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The Torontoist reviews RED SNOW

Updated January 19, 2010


Red, Red Snow

by Dave Howard

Continuing their mission to celebrate comics masters of the past century, Drawn and Quarterly have now brought Susumu Katsumata’s award-winning short story collection Red Snow to North America in a tastefully designed and thoughtfully translated release.

Originally published in Japan in 2006 where it won Katsumata the prestigious 35th Japanese Cartoonists Association Grand Prize, Red Snow is a collection of often poignant, elemental, almost fable-like short stories set in the beautiful but complex and brutal world of rural Japan. Katsumata’s work is gekiga manga, which can be most easily (but perhaps not entirely faithfully) described as a more sophisticated form of manga intended for adult audiences, the equivalent of the “graphic novel” tag used here in North America (it’s probably best to just look this short article about gekiga in wikipedia).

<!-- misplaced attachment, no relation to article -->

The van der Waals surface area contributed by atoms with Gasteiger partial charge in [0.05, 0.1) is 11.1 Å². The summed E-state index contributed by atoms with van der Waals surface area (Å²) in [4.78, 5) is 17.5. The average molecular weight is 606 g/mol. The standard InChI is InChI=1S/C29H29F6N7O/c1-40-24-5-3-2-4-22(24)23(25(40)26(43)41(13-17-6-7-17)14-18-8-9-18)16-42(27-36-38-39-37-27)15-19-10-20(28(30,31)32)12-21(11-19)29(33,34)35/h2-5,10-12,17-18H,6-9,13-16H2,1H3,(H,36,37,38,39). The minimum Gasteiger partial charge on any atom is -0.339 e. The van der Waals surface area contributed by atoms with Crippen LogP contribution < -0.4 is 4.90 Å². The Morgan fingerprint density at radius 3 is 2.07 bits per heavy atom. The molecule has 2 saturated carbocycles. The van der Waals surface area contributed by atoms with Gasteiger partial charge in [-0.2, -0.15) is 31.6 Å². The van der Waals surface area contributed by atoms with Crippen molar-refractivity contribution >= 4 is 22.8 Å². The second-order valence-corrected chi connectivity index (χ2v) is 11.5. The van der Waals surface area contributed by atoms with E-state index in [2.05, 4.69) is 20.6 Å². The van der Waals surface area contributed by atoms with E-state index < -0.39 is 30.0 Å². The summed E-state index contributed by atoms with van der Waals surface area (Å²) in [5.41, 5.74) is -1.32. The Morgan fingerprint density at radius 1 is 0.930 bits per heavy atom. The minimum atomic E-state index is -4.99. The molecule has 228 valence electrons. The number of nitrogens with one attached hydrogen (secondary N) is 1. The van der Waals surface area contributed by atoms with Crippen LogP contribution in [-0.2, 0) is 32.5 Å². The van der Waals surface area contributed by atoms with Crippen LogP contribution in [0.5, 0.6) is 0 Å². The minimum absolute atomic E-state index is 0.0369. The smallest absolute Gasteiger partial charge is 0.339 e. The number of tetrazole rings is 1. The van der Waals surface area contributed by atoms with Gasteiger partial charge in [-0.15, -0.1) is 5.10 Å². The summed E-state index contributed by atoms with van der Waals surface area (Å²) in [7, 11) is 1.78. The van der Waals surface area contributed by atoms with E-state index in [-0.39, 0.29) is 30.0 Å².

Though the settings are loosely drawn from Katusmata’s youth growing up in the countryside in the 1940s and ’50s, time and place seem to be stuck in a pre-industrial fiefdom of indentured workers who never own the land they work on. Small entrepreneurs live hand to mouth and must work very hard for their daily bread – fishermen, local woodcarvers, attendants serving the naturally occurring hot springs, and the dark presence of prostitution all make appearances. Katsumata’s balance of primal setting and complex characterizations repeatedly draw attention to pressure exerted by the harsh environment on the roles people play in their emotional relationships.

For example, in “Echo,” we meet a character who is grateful to have neighbours to talk to and the possibility of a young man to marry his daughter – not surprising, considering he hadn’t seen anyone else for the previous six months. In “Red Snow,” the collection’s final story, we learn of a seasoned sake worker who as a youth fell into one of the giant vats of brine and almost died, an accident that prevented him from ever rising to the post of overseer.